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Will the Veterans Committe ease up this year?
2007-02-25 11:16
by Bob Timmermann

Jim Salisbury of Philadelphia Inquirer seems to think so.

On Tuesday afternoon, the results of the balloting of the Veterans Committee, which consists of all living Hall of Famers plus recipients of the Frick and Spink Awards did not elect anyone in its first elections in 2003 and 2005.

Two men got within eight votes, Ron Santo and Gil Hodges. A list of nominees can be found here.

Salisbury wrote:

As a member of the new Veterans Committee, Phillies Hall of Famer Mike Schmidt once said it would be highly unlikely that anyone who didn't pass grade in 15 years on the writers' ballot would be elected by the new voting body.

"It would be hard for me to vote for anyone who didn't get in the first time," Schmidt said in March 2002.

Three years later, in the new committee's second election, Schmidt softened his stance and voted for two candidates - Jim Kaat and Joe Torre.

Now, Schmidt has eased up even more. He has recently spoken out in favor of Santo and Kaat. Seeing how much old rival Gary Carter cherished his election by the writers in 2003 helped relax Schmidt's once hard-line stance. Schmidt summed up his changed viewpoint in a article that he wrote for the Associated Press in December.

"It's amazing how your perception changes once you're in," he wrote. "What does 'Hall of Fame' mean?... Is it the best ever, is it all-time greats, is it the best from an era, is it great defensive players, is it great ambassadors, a few unique careers, strong leaders, great umpires, on and on?

"Yes, it has become all of that... . So this year, in keeping with that evolution, why not let a deserving few sip our wine? Picture the members' dinner with a few more faces, the smiles will do your heart good."

In my opinion, no one on the composite ballot (nonplayers), with the possible exception of Doug Harvey, has any chance of getting in. Marvin Miller and Walter O'Malley, two men who have influenced the economic aspects of baseball, and in turn, the game on the field, also have likely ticked off more than 25% of the voters. Also, there seems to be a hesitance among the players to vote for someone who didn't play. For a lot of players, the game of baseball is just one giant pickup game with no supporting personnel. Just like whichever film wins Best Picture at the Oscars tonight. I hear it won't have a director, script, editing, or any of the other things that go into filmmaking.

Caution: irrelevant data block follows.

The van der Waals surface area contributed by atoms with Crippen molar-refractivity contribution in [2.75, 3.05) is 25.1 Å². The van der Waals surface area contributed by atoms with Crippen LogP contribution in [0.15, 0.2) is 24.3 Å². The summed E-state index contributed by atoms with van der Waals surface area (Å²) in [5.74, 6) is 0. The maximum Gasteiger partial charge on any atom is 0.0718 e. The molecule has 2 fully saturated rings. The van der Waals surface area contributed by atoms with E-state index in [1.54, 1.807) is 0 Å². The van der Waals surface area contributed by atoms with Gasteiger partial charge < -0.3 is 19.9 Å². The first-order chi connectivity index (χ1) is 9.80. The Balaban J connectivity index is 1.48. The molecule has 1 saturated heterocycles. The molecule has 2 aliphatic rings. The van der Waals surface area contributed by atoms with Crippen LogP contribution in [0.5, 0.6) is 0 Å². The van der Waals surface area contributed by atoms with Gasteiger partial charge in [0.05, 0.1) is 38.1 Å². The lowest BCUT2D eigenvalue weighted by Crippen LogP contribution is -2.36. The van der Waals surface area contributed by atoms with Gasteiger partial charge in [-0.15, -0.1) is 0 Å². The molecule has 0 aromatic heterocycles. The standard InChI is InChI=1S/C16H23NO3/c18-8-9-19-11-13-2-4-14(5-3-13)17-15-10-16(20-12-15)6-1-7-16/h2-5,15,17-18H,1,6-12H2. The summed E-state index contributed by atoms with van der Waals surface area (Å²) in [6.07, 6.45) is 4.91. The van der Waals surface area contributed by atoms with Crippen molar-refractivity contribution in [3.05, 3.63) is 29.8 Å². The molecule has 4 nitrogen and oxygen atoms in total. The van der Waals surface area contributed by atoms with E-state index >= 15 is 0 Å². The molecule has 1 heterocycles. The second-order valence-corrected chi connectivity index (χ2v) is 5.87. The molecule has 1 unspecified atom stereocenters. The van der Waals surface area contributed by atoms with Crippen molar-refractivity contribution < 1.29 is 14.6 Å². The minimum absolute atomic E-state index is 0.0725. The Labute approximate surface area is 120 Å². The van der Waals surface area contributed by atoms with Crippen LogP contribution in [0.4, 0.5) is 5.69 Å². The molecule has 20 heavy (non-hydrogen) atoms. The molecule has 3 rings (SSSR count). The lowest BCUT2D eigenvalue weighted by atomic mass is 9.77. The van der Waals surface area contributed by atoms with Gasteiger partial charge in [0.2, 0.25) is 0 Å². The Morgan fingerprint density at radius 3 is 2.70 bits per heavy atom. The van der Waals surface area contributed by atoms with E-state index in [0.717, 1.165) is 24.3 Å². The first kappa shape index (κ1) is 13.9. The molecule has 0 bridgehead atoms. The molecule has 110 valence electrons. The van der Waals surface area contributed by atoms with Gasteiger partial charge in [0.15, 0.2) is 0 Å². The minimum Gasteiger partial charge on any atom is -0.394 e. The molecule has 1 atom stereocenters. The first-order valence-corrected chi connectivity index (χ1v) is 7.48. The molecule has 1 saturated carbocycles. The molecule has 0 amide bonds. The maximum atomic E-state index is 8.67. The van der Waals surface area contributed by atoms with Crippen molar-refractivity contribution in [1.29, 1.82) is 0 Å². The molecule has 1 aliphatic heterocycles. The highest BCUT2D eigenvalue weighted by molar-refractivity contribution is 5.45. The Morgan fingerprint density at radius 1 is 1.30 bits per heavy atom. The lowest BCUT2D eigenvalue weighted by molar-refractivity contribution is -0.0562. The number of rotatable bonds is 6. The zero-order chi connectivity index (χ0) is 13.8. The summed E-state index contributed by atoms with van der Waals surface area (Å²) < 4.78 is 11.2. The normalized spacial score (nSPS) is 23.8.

As for the players, Santo has been pleading his case in the press. It's somewhat sad that Santo has to play the "I'm going to die soon" card.

Hodges hit the 60% mark in three BBWAA elections and his totals went up after he passed away in 1972. Strangely, Hodges was at 60.1% in 1981, then went down to 49.4% in 1982, and then back up to 63.4% in his final year on the BBWAA ballot in 1983. So what happened to Gil Hodges in 1982? Did his ghost give some HOF votes nightmares in 1982? Was there a "Vote for Gil Hodges" tax credit put in place by Congress for 1983?

Not many of the other former players are getting a big push from writers.

Salisbury's article mentions a man who is campaigning for Mickey Vernon who had a wildly erratic career.

Jim Kaat, despite working as a Yankee brodcaster, doesn't seem to gather a lot of support. And despite their New York connections, Sparky Lyle, Joe Gordon, and Thurman Munson aren't being talked about much at all.

Billy Martin remains on the outside looking in as no one quite knows what to make of his managerial career. Was he another Leo Durocher? Martin won only one World Series in his career (1977), but had a great track record of making every team he managed better. Until he wore out his welcome with his propensity for drinking, brawling, and being an all-around miscreant. If he only had settled down with a Laraine Day type.

I've met people who think Maury Wills deserves a spot in Cooperstown, but I don't agree. Wills had a stolen base percentage of 73.8%, thanks mostly to his career year of 1962 when he swiped 104 of 117. Some say he revolutionized the game with all those steals, although that ignores the fact that Luis Aparicio was stealing a lot of bases (21 in his rookie year of 1956 and 56 in 1959). And Maury Wills hit a lot of singles and made a lot of outs.

There are no shortage of places on the Internet where you can find discussions of the statistics of all the candidates on the ballot. I'm trying to handicap the decision subjectively, since I think that is how the voters are going to do it.

So, just who is going to be the champion for Carl Mays?

2007-02-25 13:11:06
1.   Icaros
Joe Mays, Bob.
2007-02-25 13:35:50
2.   Greg Brock
I can't see O'Malley ever getting into the Hall of Fame, though he and Marvin Miller are both very worthy.

I don't think Santo is a HOFer, but others do, and I'm not stridently against him getting in.

Billy Martin doesn't need the Hall of Fame. He'll never be forgotten, plaque or no plaque.

2007-02-25 14:09:49
3.   das411
Salisbury = foolio.

Like big time. He is one of the jokers who ran Bobby Abreu out of town and then in ten years will be talking about how HE deserves to be in the HoF. Tsk tsk.

2007-02-25 16:38:12
4.   Greg Brock
I believe Ray Chapman's family is leading the charge for Carl Mays to get in the HOF.

Good Lord, I am a terrible person.
{Hangs head}

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